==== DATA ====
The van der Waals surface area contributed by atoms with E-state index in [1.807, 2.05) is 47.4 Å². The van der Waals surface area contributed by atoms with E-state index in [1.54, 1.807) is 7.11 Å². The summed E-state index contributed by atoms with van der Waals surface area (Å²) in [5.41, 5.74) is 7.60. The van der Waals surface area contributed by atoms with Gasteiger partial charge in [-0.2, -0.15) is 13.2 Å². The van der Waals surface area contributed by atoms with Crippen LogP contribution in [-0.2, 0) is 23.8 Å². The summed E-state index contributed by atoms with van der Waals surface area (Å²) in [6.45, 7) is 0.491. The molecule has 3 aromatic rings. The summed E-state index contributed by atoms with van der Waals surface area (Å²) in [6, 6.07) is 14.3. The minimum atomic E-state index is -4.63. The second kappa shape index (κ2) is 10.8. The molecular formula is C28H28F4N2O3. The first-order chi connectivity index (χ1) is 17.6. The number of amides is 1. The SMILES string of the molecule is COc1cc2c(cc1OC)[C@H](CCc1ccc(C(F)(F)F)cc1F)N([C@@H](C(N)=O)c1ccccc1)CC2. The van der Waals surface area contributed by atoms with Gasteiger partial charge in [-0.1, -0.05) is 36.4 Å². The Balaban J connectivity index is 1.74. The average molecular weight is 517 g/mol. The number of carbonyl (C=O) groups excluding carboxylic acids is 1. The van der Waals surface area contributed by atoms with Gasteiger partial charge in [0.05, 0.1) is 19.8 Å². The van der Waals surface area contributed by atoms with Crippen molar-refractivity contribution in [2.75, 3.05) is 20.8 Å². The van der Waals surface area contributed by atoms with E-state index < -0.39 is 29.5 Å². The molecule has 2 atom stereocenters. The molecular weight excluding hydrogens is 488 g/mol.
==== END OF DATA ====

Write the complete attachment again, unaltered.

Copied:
The van der Waals surface area contributed by atoms with E-state index in [1.807, 2.05) is 47.4 Å². The van der Waals surface area contributed by atoms with E-state index in [1.54, 1.807) is 7.11 Å². The summed E-state index contributed by atoms with van der Waals surface area (Å²) in [5.41, 5.74) is 7.60. The van der Waals surface area contributed by atoms with Gasteiger partial charge in [-0.2, -0.15) is 13.2 Å². The van der Waals surface area contributed by atoms with Crippen LogP contribution in [-0.2, 0) is 23.8 Å². The summed E-state index contributed by atoms with van der Waals surface area (Å²) in [6.45, 7) is 0.491. The molecule has 3 aromatic rings. The summed E-state index contributed by atoms with van der Waals surface area (Å²) in [6, 6.07) is 14.3. The minimum atomic E-state index is -4.63. The second kappa shape index (κ2) is 10.8. The molecular formula is C28H28F4N2O3. The first-order chi connectivity index (χ1) is 17.6. The number of amides is 1. The SMILES string of the molecule is COc1cc2c(cc1OC)[C@H](CCc1ccc(C(F)(F)F)cc1F)N([C@@H](C(N)=O)c1ccccc1)CC2. The van der Waals surface area contributed by atoms with Gasteiger partial charge in [-0.1, -0.05) is 36.4 Å². The Balaban J connectivity index is 1.74. The average molecular weight is 517 g/mol. The number of carbonyl (C=O) groups excluding carboxylic acids is 1. The van der Waals surface area contributed by atoms with Gasteiger partial charge in [0.05, 0.1) is 19.8 Å². The van der Waals surface area contributed by atoms with Crippen molar-refractivity contribution in [2.75, 3.05) is 20.8 Å². The van der Waals surface area contributed by atoms with E-state index < -0.39 is 29.5 Å². The molecule has 2 atom stereocenters. The molecular weight excluding hydrogens is 488 g/mol.